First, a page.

On first glance, there seems to be no lack of media coverage of protests. They’re exciting, dramatic and provide great photo opportunities. But how comprehensive is the media coverage? Does it truly get at the heart of the issue at stake?

Academics say no. Sarah Sobieraj wrote in a 2010 essay that activism is underrepresented in media, and when it is represented, it is not detailed enough to get the protesters’ points across. She argued that the media doesn’t understand activists enough to cover their protests — they don’t consider it newsworthy. And when activists try to conform to journalists’ standards, they are seen as inauthentic, and journalists won’t want to cover them. It’s a vicious cycle that has caused a dearth of substantial media coverage on activism and the issues behind the picketers and signs.

As State & National Editor for the Daily Tar Heel, I’m responsible for covering a lot of protests, and I might even unwittingly be guilty of some of the criticisms Sobieraj levied at journalists. We do try very hard to explain why protesters are protesting. Lately, we have been covering the discontent among North Carolina teachers about some of the state’s education policies. The dramatic teacher walk-out turned into a teacher walk-in, and I noticed that it got substantially less media coverage. We still covered it, but I remember when I was editing the story, I paused at the line where it said “teachers would walk alongside students into their schools.”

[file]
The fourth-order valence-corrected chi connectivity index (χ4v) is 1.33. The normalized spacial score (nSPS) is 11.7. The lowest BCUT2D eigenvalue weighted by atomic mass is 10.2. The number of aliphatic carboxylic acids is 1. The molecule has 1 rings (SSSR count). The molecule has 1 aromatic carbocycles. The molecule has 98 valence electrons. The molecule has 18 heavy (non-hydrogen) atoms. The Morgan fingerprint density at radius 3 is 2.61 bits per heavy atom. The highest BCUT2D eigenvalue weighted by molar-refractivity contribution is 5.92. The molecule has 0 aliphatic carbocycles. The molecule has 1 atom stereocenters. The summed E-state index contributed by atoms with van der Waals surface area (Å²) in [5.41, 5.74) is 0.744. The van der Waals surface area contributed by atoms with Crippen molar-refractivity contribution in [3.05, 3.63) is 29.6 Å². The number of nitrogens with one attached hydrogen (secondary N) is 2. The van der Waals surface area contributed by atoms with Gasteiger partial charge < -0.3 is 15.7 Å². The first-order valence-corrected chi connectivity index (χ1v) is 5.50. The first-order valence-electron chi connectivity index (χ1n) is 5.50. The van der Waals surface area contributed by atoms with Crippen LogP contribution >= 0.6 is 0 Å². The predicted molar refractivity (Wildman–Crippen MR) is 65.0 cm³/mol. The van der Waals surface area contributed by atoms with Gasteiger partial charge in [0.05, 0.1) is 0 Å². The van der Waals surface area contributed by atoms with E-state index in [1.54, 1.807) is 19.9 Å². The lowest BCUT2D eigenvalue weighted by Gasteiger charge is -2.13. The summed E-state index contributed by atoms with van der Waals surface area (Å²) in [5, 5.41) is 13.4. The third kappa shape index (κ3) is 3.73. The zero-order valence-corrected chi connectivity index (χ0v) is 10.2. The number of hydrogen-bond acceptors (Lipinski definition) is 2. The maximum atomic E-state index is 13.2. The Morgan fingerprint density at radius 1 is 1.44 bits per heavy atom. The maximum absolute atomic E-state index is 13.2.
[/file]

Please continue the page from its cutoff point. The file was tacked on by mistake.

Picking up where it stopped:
“That’s it?” I asked the writer. “We can’t say they marched, or anything like that?” It wasn’t a dramatic protest, or really a protest at all — at least in the sense we commonly think of the word. But I was so conditioned to the idea that to be news, there has to be something unusual or attention grabbing. (we didn’t change the word, for what it’s worth!) 

Pamela Oliver and Gregory Maney write that the media is not “neutral recorders of events,” it makes active choices every day about what gets covered and what doesn’t. And this leads to news coverage implicitly favoring one side over the other. When protests aren’t covered, it implies that the media does not value them or consider their activism relevant or important. 

I think this clip from the HBO show “The Newsroom” illustrates how protesters and the media view each other. The main character, Will McAvoy, is roped into doing an interview with a member of Occupy Wall Street (a topic he previously declined to cover) and proceeds to grill her about the meaning behind the protests. 

“Like most of the media, I don’t think you’re taking this seriously,” the Occupy member says. 

“Is there any chance that’s because you’re not?” Will fires back.

That bitter exchange between the two different sides mirrors the tension in Sobieraj’s essay. Will views Occupy as inauthentic and not taking the issues seriously — judging from his sarcastic comments, it’s clear that he thinks Occupy members are just being radical for the sake of protest. But the Occupy representative is clearly trying to cater to the media — she dressed up and appeared on the show, armed with a list of talking points. But Will shot down those talking points.

Will the cycle ever end? I can see both sides, but something has to change. If not for the media’s sake or the protesters’ sake, then for the public’s sake — because they’re the ones getting shorted the fair, balanced and relevant coverage.



Sarah Sobieraj. (2010). “Reporting Conventions: Journalists, Activists, and the Thorny Struggle for Political Visibility.” Social Problems 57(4): 505-528.

Pamela E. Oliver and Gregory M. Maney. (2000). “Political Processes and Local Newspaper Coverage of Protest Events: From Selection Bias to Triadic Interactions.” American Journal of Sociology 106(2): 463-505.


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